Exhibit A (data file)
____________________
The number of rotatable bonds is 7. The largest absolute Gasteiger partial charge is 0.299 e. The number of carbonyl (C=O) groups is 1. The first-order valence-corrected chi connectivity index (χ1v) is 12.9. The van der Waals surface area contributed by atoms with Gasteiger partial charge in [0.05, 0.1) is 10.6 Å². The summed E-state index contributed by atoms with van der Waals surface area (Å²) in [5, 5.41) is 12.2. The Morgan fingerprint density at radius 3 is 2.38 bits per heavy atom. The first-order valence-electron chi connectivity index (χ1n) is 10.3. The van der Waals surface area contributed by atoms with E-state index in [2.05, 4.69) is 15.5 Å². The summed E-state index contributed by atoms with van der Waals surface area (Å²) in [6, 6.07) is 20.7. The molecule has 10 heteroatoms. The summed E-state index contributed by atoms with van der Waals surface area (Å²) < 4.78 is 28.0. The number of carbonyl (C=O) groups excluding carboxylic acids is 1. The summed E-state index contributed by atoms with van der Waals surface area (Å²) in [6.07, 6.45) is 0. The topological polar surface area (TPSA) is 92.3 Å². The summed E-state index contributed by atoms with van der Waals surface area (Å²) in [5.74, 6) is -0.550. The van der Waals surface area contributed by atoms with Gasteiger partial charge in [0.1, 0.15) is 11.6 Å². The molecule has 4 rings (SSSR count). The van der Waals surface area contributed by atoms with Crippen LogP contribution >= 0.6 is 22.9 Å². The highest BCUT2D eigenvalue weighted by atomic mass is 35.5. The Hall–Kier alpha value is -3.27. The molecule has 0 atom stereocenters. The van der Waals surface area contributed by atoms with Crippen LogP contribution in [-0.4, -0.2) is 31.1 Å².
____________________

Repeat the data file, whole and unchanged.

The number of rotatable bonds is 7. The largest absolute Gasteiger partial charge is 0.299 e. The number of carbonyl (C=O) groups is 1. The first-order valence-corrected chi connectivity index (χ1v) is 12.9. The van der Waals surface area contributed by atoms with Gasteiger partial charge in [0.05, 0.1) is 10.6 Å². The summed E-state index contributed by atoms with van der Waals surface area (Å²) in [5, 5.41) is 12.2. The Morgan fingerprint density at radius 3 is 2.38 bits per heavy atom. The first-order valence-electron chi connectivity index (χ1n) is 10.3. The van der Waals surface area contributed by atoms with E-state index in [2.05, 4.69) is 15.5 Å². The summed E-state index contributed by atoms with van der Waals surface area (Å²) in [6, 6.07) is 20.7. The molecule has 10 heteroatoms. The summed E-state index contributed by atoms with van der Waals surface area (Å²) < 4.78 is 28.0. The number of carbonyl (C=O) groups excluding carboxylic acids is 1. The summed E-state index contributed by atoms with van der Waals surface area (Å²) in [6.07, 6.45) is 0. The topological polar surface area (TPSA) is 92.3 Å². The summed E-state index contributed by atoms with van der Waals surface area (Å²) in [5.74, 6) is -0.550. The van der Waals surface area contributed by atoms with Gasteiger partial charge in [0.1, 0.15) is 11.6 Å². The molecule has 4 rings (SSSR count). The van der Waals surface area contributed by atoms with Crippen LogP contribution >= 0.6 is 22.9 Å². The highest BCUT2D eigenvalue weighted by atomic mass is 35.5. The Hall–Kier alpha value is -3.27. The molecule has 0 atom stereocenters. The van der Waals surface area contributed by atoms with Crippen LogP contribution in [-0.4, -0.2) is 31.1 Å².